You could probably throw a dart at the list of winners of the National Book Award for non-fiction or the Pulitzer Prize for General Non-Fiction and come up with any number of candidates, especially if you include finalists as well as winners.
posted by Johnny Assay at 3:37 AM on October 5 [1 favorite]


Julian Jaynes's The Origin of Consciousness in the Breakdown of the Bicameral Mind? Very big and influential in the 1970s and 1980s on writers like Philip K Dick, Neal Stephenson, Alan Moore etc, nominated for awards etc, and yet something I'd be surprised to hear a reference to now (and which I don't think is necessarily outdated per se).

Had a bit of a resurgence because of Westworld though as it was clearly an inspiration for the original 1973 and there are clear references to some of its ideas.
posted by atrazine at 4:02 AM on October 5 [1 favorite]


This will include earlier nonfiction books (to about 1900) but I read a lot of the stuff put out by NYRB press which reissues forgotten 20th century classics (and occasionally earlier). I've read dozens and dozens and only occasionally got one that wasn't super interesting.
posted by Hypatia at 4:48 AM on October 5 [1 favorite]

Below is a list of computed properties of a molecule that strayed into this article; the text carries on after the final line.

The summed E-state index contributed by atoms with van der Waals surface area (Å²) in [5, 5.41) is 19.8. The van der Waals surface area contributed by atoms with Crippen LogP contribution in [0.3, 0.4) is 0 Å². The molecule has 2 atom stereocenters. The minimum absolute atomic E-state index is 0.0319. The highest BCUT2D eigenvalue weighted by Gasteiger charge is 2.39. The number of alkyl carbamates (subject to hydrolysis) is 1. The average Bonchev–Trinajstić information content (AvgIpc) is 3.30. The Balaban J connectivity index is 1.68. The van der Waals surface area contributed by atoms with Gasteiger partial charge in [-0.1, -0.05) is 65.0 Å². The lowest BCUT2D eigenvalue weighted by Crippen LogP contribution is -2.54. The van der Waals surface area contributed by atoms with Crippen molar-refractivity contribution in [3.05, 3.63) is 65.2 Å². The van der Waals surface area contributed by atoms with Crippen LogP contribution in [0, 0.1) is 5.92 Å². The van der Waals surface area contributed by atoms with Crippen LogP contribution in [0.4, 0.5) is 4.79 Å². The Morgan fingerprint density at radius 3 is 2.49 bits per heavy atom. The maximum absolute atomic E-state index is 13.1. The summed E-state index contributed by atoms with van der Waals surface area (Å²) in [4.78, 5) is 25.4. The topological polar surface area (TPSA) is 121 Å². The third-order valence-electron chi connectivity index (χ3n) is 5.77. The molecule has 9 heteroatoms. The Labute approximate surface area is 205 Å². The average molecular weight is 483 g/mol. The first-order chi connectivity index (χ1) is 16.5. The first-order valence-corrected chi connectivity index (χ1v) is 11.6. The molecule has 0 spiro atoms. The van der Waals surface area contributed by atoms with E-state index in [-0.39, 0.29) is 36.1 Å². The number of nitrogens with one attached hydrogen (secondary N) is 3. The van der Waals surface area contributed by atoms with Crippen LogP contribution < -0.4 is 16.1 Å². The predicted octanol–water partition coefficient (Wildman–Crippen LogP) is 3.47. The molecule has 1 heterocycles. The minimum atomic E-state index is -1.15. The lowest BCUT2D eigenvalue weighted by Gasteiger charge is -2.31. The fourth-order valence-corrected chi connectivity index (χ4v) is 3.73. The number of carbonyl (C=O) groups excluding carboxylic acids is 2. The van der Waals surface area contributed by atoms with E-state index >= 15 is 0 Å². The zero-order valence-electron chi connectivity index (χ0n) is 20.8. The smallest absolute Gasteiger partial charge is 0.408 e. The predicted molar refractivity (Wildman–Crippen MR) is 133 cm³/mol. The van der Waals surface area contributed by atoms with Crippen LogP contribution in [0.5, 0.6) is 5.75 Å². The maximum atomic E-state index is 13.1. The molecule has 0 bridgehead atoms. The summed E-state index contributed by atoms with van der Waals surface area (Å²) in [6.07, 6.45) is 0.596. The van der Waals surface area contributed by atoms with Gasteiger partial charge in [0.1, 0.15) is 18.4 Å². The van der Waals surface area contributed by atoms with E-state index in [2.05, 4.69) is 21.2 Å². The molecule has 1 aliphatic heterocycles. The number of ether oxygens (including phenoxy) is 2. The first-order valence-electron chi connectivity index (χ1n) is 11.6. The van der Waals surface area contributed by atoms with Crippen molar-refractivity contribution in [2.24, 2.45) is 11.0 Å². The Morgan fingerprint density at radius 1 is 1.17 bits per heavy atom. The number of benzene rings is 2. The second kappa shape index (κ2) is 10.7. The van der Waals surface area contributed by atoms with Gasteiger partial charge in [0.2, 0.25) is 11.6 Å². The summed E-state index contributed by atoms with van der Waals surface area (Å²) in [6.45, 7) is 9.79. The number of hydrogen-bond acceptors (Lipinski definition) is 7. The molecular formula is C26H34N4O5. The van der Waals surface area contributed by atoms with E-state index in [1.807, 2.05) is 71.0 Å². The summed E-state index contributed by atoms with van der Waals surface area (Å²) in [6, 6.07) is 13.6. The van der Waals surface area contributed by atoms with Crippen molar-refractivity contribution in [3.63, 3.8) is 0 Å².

If your 1970 cutoff is a maybe rather than a bright line, I recommend The Tyranny of Words (1938) and The Hidden Persuaders (1957). I'm completely convinced that the world would be in much less of a mess today if both of these were required reading in high schools everywhere.

Same applies to Soft Energy Paths: Toward a Durable Peace (1979) which does fall squarely inside your preferred date range.
posted by flabdablet at 4:54 AM on October 5 [1 favorite]


“ You could probably throw a dart at the list of winners of the National Book Award for non-fiction or the Pulitzer Prize for General Non-Fiction and come up with any number of candidates, especially if you include finalists as well as winners.”

I did precisely this once, and found Carlo Ginzburg’s The Cheese and The Worms. I haven’t finished it yet, but I would recommend the process.
posted by kevinbelt at 4:58 AM on October 5 [3 favorites]